With great difficulty, the Italians bargained for 200 tanks and armored vehicles from the Germans. Hitler was preparing for aggression against the USSR and did not want to dissipate his forces. The Mediterranean was still a secondary theater for the Fuhrer.
At the same time, Hitler demanded the return of the tanks and soldiers by May 1941. That is, the division was transferred to Italy for a very limited period. And in December 1940, Hitler already demanded that the division be returned before February 1941.
The situation at the front. British plans
British troops were in the area of the city of Mersa Matruh, leaving only patrols 30-40 km west of it. The opponents did not have direct contact.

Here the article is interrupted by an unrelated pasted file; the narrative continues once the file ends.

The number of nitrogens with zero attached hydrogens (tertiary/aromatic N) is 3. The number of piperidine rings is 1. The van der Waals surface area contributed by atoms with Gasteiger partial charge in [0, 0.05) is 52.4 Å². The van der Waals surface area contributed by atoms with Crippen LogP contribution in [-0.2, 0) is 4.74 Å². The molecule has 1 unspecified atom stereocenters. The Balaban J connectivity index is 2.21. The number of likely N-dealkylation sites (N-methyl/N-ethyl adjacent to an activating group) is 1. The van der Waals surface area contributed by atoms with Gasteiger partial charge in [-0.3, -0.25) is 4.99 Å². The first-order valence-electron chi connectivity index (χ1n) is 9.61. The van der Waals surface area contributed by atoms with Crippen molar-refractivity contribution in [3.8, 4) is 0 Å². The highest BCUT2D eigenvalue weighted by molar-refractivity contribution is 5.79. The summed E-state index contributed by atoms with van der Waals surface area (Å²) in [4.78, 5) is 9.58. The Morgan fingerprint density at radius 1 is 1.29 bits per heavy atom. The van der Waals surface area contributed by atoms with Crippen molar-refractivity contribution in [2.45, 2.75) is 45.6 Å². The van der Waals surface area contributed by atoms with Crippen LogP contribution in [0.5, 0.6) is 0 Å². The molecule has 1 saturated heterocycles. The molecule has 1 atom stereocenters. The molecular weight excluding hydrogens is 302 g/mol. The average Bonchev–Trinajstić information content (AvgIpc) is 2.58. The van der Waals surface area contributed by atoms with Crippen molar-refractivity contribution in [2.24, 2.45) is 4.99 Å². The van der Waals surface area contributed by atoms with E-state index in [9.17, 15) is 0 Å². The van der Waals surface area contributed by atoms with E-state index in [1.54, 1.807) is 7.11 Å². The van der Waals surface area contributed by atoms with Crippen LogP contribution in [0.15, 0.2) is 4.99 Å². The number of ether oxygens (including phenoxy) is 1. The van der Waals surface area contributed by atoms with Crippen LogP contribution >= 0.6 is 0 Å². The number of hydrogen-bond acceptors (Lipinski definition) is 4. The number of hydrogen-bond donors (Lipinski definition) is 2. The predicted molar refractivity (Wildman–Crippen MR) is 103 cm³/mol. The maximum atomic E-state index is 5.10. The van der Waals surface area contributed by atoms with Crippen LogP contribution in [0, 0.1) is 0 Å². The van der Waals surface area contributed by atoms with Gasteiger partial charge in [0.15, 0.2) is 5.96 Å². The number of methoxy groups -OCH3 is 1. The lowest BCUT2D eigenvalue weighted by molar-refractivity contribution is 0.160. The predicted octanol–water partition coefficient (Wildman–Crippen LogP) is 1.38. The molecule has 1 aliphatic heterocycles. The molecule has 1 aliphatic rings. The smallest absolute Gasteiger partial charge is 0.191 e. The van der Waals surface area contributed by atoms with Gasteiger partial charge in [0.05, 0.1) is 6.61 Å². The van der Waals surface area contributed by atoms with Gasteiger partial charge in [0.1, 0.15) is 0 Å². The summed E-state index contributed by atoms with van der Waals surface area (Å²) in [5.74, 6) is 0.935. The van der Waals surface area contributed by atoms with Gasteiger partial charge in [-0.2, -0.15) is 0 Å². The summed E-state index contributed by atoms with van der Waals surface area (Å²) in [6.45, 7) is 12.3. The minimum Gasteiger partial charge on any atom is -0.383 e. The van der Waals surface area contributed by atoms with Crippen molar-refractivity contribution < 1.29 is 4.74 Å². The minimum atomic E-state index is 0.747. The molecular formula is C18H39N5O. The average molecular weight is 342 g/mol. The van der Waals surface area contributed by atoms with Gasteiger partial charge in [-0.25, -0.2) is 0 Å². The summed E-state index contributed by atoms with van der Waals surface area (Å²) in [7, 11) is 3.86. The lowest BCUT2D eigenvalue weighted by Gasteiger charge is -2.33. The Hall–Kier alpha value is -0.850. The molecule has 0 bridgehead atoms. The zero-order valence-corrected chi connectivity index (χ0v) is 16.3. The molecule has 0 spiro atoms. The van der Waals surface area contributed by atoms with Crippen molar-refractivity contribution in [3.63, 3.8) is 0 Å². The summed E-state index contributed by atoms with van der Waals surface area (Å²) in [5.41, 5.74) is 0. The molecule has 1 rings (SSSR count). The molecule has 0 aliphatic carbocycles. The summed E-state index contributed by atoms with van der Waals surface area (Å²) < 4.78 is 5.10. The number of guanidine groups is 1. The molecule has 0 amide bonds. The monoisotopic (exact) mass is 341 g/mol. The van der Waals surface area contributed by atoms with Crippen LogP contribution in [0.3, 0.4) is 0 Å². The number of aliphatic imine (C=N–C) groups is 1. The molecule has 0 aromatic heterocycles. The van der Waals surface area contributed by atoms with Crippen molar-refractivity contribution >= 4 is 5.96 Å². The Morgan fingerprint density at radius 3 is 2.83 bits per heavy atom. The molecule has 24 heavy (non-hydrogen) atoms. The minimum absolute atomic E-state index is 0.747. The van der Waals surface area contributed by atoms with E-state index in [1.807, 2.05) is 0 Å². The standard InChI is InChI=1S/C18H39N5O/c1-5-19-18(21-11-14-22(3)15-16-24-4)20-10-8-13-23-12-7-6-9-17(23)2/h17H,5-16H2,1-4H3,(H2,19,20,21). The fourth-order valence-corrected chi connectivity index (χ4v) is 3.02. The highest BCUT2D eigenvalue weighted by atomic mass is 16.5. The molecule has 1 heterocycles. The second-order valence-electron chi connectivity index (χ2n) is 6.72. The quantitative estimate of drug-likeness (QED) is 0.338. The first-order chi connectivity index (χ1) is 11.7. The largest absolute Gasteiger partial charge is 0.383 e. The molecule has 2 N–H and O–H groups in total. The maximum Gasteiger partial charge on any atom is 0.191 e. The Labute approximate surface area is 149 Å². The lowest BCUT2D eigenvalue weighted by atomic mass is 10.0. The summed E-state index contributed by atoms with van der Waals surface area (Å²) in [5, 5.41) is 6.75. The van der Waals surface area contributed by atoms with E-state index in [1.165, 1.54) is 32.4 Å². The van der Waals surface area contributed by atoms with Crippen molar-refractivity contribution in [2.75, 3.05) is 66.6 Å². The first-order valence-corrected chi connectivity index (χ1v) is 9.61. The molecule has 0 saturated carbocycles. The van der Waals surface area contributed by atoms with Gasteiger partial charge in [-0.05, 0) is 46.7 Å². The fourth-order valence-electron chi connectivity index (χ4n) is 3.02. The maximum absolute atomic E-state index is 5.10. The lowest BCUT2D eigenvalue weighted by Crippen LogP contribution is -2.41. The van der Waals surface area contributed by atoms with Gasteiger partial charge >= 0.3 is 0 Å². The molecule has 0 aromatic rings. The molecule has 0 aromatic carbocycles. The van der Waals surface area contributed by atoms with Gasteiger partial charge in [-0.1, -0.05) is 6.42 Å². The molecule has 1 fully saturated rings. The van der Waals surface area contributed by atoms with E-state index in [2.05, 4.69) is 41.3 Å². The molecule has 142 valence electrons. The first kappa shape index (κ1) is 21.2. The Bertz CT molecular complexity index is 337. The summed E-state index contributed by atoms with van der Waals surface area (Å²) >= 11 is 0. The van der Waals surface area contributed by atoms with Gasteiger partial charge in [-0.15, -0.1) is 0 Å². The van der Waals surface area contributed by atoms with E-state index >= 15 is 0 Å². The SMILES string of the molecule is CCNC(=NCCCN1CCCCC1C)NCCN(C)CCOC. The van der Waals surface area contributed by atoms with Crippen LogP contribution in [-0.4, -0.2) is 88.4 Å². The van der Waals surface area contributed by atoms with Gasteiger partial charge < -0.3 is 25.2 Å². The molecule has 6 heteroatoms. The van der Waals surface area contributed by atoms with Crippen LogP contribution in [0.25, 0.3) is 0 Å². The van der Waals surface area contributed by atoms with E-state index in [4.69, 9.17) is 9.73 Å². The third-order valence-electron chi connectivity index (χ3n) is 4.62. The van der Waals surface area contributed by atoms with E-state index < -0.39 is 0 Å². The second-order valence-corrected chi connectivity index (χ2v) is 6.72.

The Italians first expected victory in Greece. Then - reinforcements from the Germans. At this time, on the occupied territory, the Italians erected 5 fortified camps, which formed a large arc from the coast inland up to 70 km. The camp fortifications were primitive, just walls. They had no fire and tactical communication with each other, the space between them was not guarded.
Around Sidi Barrani, the Italians erected two lines of field fortifications. The main forces of the Italian army were based on the coast, where ports, airfields and relatively good roads were located. There were separate fortified points in the desert to protect the flanks from unexpected envelopment and detour from the south.
By December 1940, a favorable military-political situation had developed for Britain. It was obvious that Hitler refused to strike at England and concentrated all his attention and strength on the Russians. The Italian blitzkrieg in Greece failed, revealing the weakness of the Italian war machine.